Watermelon [Citrullus lanatus (Thunb.) Matsum. & Nakai var. lanatus] has been improved for yield and other traits as part of the process of plant breeding. Knowledge of the rate (percentage) of self- or cross-pollination is useful for watermelon breeders interested in planning isolation distances, estimating components of genetic variance, or selecting among progenies produced through open-pollination. In cross-pollinated crops, it is often assumed that individuals produced from a single parent are half-sib families and those genetic variances should be calculated on that assumption. However, variances may be improperly estimated if there is natural self-pollination (inbreeding). In addition, knowledge of the rate of natural self- or cross-pollination in crops is useful in designing experiments for genetic studies, crop improvement, and for maintaining elite inbred lines (Chowdhury and Slinkard, 1997).
Studies of several crops, including barley (Hordeum vulgare L.), lima bean (Phaseolus lunatus L.), wild oat (Avena fatua L.), and rose clover (Trifolium hirsutum All.), all assumed to be predominantly self-pollinating species, have shown that even low outcrossing rates of 1% to 10% had a significant effect on the genetic structure of the populations (Harding and Tucker, 1964; Jain, 1976). Crop improvement methods for self-pollinated crops are different from those of cross-pollinated crops (Fehr, 1993). Common methods for crop improvement used in watermelon are pedigree breeding and recurrent selection (Wehner, 2008). Breeders often work with large F2 populations to recover improved trait combinations for individual plant selections using pedigree breeding. In cross-pollinated crops, controlled self-pollination is made on individual plants by covering flowers before they open, requiring resources for each population and family to be advanced. If the rate of self-pollination can be increased in the field, watermelon breeders can harvest open-pollinated seeds from individual plant selections in early generations. On the other hand, if the rate of natural outcrossing can be increased, watermelon populations can be improved by recurrent selection by using natural intercrossing of selected families in isolation blocks (Kumar and Wehner, 2011). Intercrossing can play an important role in genetic gain (Wehner and Cramer, 1996).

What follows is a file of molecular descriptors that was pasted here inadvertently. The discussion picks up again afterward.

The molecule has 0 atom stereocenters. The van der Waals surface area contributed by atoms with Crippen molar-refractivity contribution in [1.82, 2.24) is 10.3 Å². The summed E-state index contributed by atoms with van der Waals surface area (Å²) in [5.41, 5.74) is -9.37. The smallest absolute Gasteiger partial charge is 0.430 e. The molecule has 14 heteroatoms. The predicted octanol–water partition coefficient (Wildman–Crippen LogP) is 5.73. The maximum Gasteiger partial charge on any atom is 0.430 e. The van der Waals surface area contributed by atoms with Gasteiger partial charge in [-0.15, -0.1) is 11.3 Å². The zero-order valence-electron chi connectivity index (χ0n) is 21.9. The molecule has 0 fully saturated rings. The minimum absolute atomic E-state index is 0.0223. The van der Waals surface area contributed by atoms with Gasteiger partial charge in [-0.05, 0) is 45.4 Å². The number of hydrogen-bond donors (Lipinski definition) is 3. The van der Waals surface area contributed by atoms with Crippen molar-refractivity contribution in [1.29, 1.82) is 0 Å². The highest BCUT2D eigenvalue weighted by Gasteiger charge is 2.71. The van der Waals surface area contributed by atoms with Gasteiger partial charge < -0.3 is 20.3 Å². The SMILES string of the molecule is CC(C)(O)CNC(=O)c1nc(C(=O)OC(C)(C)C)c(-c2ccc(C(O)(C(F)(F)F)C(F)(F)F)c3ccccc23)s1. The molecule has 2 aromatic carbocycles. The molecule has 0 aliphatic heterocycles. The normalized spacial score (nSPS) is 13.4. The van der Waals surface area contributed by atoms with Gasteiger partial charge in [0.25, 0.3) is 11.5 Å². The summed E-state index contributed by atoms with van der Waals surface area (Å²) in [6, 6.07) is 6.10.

Crop species are classified as autogamous, allogamous, or mixed mating types. Watermelon is predominantly an allogamous species with monoecious or andromonoecious flowering habit (Ferreira et al., 2002). The a locus determines sex expression in watermelon, producing monoecious (AA) or andromonoecious (aa) sex expression (Guner and Wehner, 2004; Martin et al., 2009; Rhodes and Dane, 1999; Rhodes and Zhang, 1995). Monoecious sex expression promotes allogamy, whereas andromonoecious sex expression can promote autogamy (Martin et al., 2009). Cucurbits often grow as single plants or small populations in the wild. That leads to inbreeding and selection against inbreeding depression as well as the elimination of deleterious recessive alleles (Allard, 1999). In previous studies, there is no significant inbreeding depression measured in watermelon (Wehner, 2008). Further support for that was provided by Ferreira et al. (2000, 2002) who reported an inbreeding coefficient as high as 0.41 and outcrossing rate of 65% in andromonoecious families of watermelon and 77% averaged over monoecious and andromonoecious families. Thus, although watermelon is assumed to be a cross-pollinated crop, there is significant self-pollination that breeders should be aware of. Natural self-pollination can be of some use in a low-resource breeding program.